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 Post subject: Re: R-90-2's Review node.
PostPosted: Sat Jan 12, '13, 12:59 am 
Interesting review!! :)


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 Post subject: Re: R-90-2's Review node.
PostPosted: Sun Jan 13, '13, 7:54 pm 
Another one from the archives.

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Sakura Wars- So Long My Love
Release date: 2004 (JP), 2010 (NA)
Developers: Red entertainment, Sega
Platform: PS2, Wii
Visual novel/Tactical RPG.
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Sakura Wars: So Long my Love, is actually the fifth installment of the Sakura Wars series, known as some of the best games that were never localized. This decision lies mainly at the feet of Sega of America chief Bernie Stolar, who was behind the notoriously poor launch of the Sega Saturn in the US, and was certainly not helped by letting out statements such as "The Saturn is not our Future". While the Saturn has its defenders, as well as some very good games in its library, the Saturn's fall and fall in America was largely the result of both mismanagement and Sega's poor reputation for system-extending gimmicks like the 32X, which was the result of miscommunication between Sega of America and Sega of Japan. However, the Sakura Wars games were one of the most heavily-imported game series for quite a long time, and this installment is the first one to be officially localized, so everyone could get a look what all of the fuss was about.

So, Sakura Wars takes place in an alternate steampunk 1920's where the First World War was interrupted by a massive outbreak of malevolent supernatural forces. This led to the creation of a number of mecha teams (universally masquerading as theatrical troupes due to Japanese pun)* around the world in order to guard against the new menace. This game sees Shinjiro Taiga, Japanese naval officer and the nephew of Ichiro Ogami, protagonist of the first four games, reassigned to America by his uncle in order to bolster the New York Combat Revue, the American branch of the anti-demon forces. Presumably Ogami didn't want to go because of the shenanigans involved in his own foreign travels. Arriving at the Broadway theater where the team is housed, he soon finds himself as an usher as a day job, and pulled into the defense of New York against the resurgent demonic forces under the command of Oda Nobunaga- However, considering his assignment, managing his teammates might well be the tougher part of his stay in New York City.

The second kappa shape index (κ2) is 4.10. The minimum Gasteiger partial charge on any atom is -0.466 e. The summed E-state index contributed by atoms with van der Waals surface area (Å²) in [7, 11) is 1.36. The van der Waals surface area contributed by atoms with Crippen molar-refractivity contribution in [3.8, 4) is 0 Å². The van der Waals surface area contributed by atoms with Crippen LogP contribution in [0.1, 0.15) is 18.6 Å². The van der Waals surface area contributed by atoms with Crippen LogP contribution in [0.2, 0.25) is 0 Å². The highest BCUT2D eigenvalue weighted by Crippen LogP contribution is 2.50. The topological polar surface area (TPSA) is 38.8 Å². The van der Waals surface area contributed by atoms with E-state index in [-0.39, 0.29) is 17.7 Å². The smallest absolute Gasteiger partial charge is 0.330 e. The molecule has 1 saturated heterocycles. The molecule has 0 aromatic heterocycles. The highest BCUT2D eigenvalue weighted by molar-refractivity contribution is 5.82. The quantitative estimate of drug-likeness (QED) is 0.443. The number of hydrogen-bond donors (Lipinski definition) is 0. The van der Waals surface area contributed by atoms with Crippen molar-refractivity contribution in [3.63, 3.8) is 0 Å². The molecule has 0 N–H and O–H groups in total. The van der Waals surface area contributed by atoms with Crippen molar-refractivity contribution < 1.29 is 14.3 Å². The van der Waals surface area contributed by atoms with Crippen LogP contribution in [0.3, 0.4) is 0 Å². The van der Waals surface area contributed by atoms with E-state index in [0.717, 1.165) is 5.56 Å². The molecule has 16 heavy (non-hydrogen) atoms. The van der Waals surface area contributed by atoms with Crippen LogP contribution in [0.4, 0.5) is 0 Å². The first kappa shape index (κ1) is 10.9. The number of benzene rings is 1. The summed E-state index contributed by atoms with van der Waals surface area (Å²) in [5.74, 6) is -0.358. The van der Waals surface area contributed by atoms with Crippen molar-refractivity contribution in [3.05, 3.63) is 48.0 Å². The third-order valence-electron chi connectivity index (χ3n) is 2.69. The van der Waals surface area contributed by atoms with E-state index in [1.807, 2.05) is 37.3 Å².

The gameplay is actually divided into two separate and distinct modes, Adventure and Battle. Since Adventure mode takes up the lion's share of time in the game, that gets covered first. Adventure mode is basically time between battles, spent either finding out what the enemy's doing, solving team problems, or Shinjiro generally just shooting the breeze with the various colorful members of his immediate team or the other denizens of Alt-history 1920's New York City. This mode consists entirely of navigating New York City and engaging in social interactions which is handled with visual-novel dialogue choices with Sakura Wars's particular flair, the Live Interactive Picture System (LIPS). All dialogue sequences and Action Events that mean anything are timed, meaning that you have a limited time to choose Shinjiro's responses, and what you say matters. Proper dialogue choices increase the trust between Shinjiro and his teammates, and increased trust affects the battle stats of Shinjiro's ladyfriends as well as the strength of their combination attacks, and sometimes the best thing to say is nothing at all. Aside from actual dialogue choices, there are times you can affect how strongly Shinjiro says something, and other variations that the system is used for, from sword fights to jazz sessions and so on. There are plenty of events to find in New York City, and odds are that they won't all be found in a single playthrough- however, the game's length makes it suited for replays. It is here that the localization really gets a chance to shine. The game is genuinely funny, and the dialogue responses required to gain trust are rarely counterintuitive when the character's overall personality is taken into account. Aside from a couple of head-scratching name changes in the English version (Plum Spaniel -> Cherry Cocker. Wut?), the writing for the game is rather top notch, getting across the ridiculousness of the things Shinjiro has to deal with, not the least of which is his boss, Michael Sunnyside, who has complete and utter trust in Shinjiro to be able to do whatever ludicrous things he asks, among which are winning a mock trial to decide the fate of Harlem against a top-flight professional lawyer, or restoring his terminally ill niece's will to live. While this isn't the traditional between-mission scene for a game of this type, it's not something the player will find themselves skipping through because it is still an interactive and important part of the gameplay.